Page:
New Research Reinforces Old Notions About Content Marketing

Sep 28, 2018


Article ImageContent marketing has been heralded as everything from the best way to win brand loyalty to the way to reach web users who employ ad blockers. According to a new Clutch survey some of that hype is warranted. Researchers found that the “value customers experience from content marketing influences whether they purchase from a company. Over half (55%) are likely to research a company after consuming content marketing, and 86% have at some point purchased a product due to content marketing.”

Those are the kinds of statistics that have had so many brands eager to try their hands at content marketing. But not all consumers are on the content marketing bandwagon.

Content Marketing Skeptics Remain

Plenty of consumers remain skeptical about content marketing—even if their actions don't match up with what they say. The research found that nearly three-quarters of people (73%) have purchased a product as a result of content marketing, despite thinking it has no value. At first glance this stat might seem a bit odd, but there is a relatively simply explanation.

Grayson Kemper, senior content developer and marketer at Clutch, says, “People shop with intent– so, if you are intent on buying a company's products or services and you encounter marketing content that exaggerates its benefits or value, it appears you are likely to still complete the purchase.”

Biased Content Turns Off Potential Buyers

Clutch research found that 49% of people who think content marketing is biased and unreliable are likely to research or consider a company’s products. “Put another way, overly promotional content eliminates more than half of potential customers (51%) from researching or considering purchasing from your company,” according to the report.

How does a marketer figure out where to draw the line when creating content? “I think the distinction between 'overly' promotional and just promotional is in the eye of the person consuming the content and often may relate to value,” says Kemper.

If you encounter marketing content that has a clear promotional slant but is still informative and engaging, you are more likely to value it and may further research the company that produced it,” Kemper adds. “On the other hand, if you encounter content that glosses over basic facts or reasoning in efforts to promote a company, you will find little value in it and develop a negative impression of the company that produced it.”

Age Influences the Content You Consume

The kind of content—and how you view it—is also likely to be influenced by what generation you fall into. Clutch found that baby boomers consume reviews (31%) the most among all business content. Millennials, on the other hand—who we're told value authenticity above all else—prefer blogs and articles (30%). Kemper thinks there are a few factors at play here. “Reviews definitely provide authentic insight, but people typically actively search for reviews before they read them, meaning they are reading them for a specific purpose,” he says. “They also mostly read reviews toward the end of their purchasing process.”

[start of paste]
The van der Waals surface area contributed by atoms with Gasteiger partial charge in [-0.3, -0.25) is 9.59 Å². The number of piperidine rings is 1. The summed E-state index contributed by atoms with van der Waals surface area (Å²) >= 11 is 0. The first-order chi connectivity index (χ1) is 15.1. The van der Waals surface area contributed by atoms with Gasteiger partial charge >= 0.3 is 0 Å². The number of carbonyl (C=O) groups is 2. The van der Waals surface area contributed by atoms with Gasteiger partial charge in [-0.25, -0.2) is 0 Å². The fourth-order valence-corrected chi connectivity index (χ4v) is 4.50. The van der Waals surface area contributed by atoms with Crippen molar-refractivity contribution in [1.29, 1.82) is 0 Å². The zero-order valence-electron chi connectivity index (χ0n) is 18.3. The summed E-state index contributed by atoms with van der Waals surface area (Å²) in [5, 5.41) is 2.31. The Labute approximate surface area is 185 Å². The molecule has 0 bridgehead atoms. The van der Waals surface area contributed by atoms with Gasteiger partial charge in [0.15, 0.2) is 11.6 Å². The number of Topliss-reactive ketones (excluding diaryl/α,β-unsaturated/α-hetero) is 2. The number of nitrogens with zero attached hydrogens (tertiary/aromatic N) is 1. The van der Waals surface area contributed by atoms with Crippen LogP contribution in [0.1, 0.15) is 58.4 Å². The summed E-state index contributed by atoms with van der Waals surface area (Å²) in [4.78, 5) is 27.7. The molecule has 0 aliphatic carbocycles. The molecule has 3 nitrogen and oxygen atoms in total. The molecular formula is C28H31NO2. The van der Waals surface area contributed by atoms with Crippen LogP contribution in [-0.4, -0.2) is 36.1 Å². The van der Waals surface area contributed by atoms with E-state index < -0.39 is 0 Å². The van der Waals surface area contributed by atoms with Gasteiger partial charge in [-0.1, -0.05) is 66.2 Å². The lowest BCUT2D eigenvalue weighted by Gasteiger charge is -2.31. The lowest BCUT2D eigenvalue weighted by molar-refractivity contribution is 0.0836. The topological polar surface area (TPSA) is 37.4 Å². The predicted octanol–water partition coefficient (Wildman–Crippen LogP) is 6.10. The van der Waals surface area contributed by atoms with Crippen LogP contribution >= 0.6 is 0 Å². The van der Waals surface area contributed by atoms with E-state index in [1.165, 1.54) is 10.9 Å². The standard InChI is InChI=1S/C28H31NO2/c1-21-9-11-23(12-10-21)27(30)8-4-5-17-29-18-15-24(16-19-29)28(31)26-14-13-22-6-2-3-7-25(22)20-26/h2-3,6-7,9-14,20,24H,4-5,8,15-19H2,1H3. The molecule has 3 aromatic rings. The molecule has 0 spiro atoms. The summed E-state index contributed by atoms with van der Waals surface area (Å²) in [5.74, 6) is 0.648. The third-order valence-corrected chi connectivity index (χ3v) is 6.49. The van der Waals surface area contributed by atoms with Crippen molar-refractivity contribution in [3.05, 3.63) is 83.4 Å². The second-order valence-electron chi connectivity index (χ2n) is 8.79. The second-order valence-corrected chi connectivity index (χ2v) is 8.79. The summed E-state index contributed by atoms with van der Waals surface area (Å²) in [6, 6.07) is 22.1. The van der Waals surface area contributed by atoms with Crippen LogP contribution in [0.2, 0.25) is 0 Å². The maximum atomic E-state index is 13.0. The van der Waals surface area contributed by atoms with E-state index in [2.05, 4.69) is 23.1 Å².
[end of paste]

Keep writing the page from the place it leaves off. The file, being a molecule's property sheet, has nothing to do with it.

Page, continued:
Another factor that could be at play here is how they are encountering content,” Kemper adds. “It's unlikely that you come across reviews when perusing social media, while it's incredibly common to find an article or blog someone in your network has shared. Since millennials are more likely to use social media to find business content, it makes sense that they would consume blogs or articles rather than reviews.”

Bad Content Marketing Ruins It For Everyone

If there is one thing to take away from Clutch's research, it might be this: Content marketing best practices hold true. Your goal should be to provide value to your audience, and win their loyalty—and hopefully their dollars—not shamelessly promote your products. Or as Kane Jamison, founder of Content Harmony, a Seattle-based content marketing agency says in the report, Give value first, and once people get that value, they’ll start looking more into the company itself or researching [your company’s] products.”

Too many companies eager to exploit the content marketing phenomenon have rushed to market with the same old promotional content that worked for them in the past, instead of reimagining their messages. The more content brands create that don't measure up to content marketing best practices, the more we'll see consumers growing skeptical—and the sooner we'll all have to move on to the next big thing.

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